Other such lights have come on for us: the West Indies cricket team is one. Apart from the music successes of recent times (reggae, soca, dancehall, chutney) nothing has generated more strut in Caribbean cultures than the successes of that team as world champions in years past. Spilling out of those cricket stadiums, or celebrating over a shortwave radio, Caribbean people were learning, again without being told, that we are indeed substantial as the deeds of our heroes reflected onto us.

As the line in my song ‘All O We’ says: And when Clive Lloyd come to captain West Indians, fiery bowling, brilliant centurions, it wasn’t just them who became the champions, it was we, all o’ we, all o’ we.  Indeed, although the team is now on hard times, the belief in self it generated remains with us still as we look for another rise.

The 400-metre gold of Jamaican Arthur Wint in 1948 was before my time, but I remember the euphoria that followed Hasely Crawford’s 100-metre win at the Montreal Olympics in 1976.

The Trinidadian’s feat galvanized Caribbean people. In the diaspora at that time, the effect that piece of news had on us was dynamic. We latched onto it, with joyous re-telling, revelling in that achievement of our own. In the Guyanese construction, “It was abee dis.”

Obviously the accomplishments of many famous West Indians with international reputations – Derek Walcott, Vidia Naipaul, George Lamming, Sonny Ramphal, etc – have been a factor in the gradual development of our self-esteem, but it has been the ones operating in the grasp of our masses, speaking to us in our own idioms, mirroring us, who have had the most success in getting us to stand up straighter as a people. Today, as we grapple with our place in the fast-moving frenzy of modern life, we find that same phenomenon of the artists and performers – Bob Marley, Machel Montano, Peter Minshall, Mighty Gabby, Alison Hinds, Brian Lara, Shiv –  who end up bolstering our view of ourselves.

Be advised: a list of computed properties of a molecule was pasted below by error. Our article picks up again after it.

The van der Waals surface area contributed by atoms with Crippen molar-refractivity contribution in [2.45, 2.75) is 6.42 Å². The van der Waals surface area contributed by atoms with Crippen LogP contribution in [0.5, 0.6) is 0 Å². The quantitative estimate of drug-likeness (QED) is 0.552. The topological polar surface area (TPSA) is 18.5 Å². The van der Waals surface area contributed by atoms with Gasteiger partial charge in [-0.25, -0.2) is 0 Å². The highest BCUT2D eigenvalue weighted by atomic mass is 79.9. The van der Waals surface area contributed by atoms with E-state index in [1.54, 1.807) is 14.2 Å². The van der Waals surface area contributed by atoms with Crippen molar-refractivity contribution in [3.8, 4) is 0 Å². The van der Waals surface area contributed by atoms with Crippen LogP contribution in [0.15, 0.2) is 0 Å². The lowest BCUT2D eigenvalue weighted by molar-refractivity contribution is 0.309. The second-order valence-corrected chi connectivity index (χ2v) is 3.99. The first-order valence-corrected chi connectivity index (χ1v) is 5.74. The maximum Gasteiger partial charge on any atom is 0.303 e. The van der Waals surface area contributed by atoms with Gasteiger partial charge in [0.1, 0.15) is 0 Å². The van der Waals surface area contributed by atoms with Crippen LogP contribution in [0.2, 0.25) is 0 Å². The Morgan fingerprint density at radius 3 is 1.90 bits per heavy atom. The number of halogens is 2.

I will never forget being in the Kingston airport, en route to Guyana, on the day Usain Bolt won Olympic gold. In the five minutes or so before the starting gun, the departure counters at the airport came to a complete halt.

All eyes were on the elevated television screens in the area. Security guards, baggage handlers, passengers, vendors, all stood motionless.  I was among them, fixed on the monitor, disregarding check-in.

When Bolt appeared, with his trademark extended-arm-aimed-skyward pose, an instant wave of jubilation washed over the crowd. With the win, a huge roar of exultation erupted.  People were running in delight, helter-skelter all over the area. Complete strangers were hugging one another. A woman near me, of roast yam girth, was somehow jumping two feet off the floor. No one from the region was crouched over that day; we were all standing tall on Bolt’s shoulders, or jumping.

Our artists and athletes, the likes of Louise and Sparrow and Hasely and Viv, have done far more than entertain us – they have helped us get out of our crouch.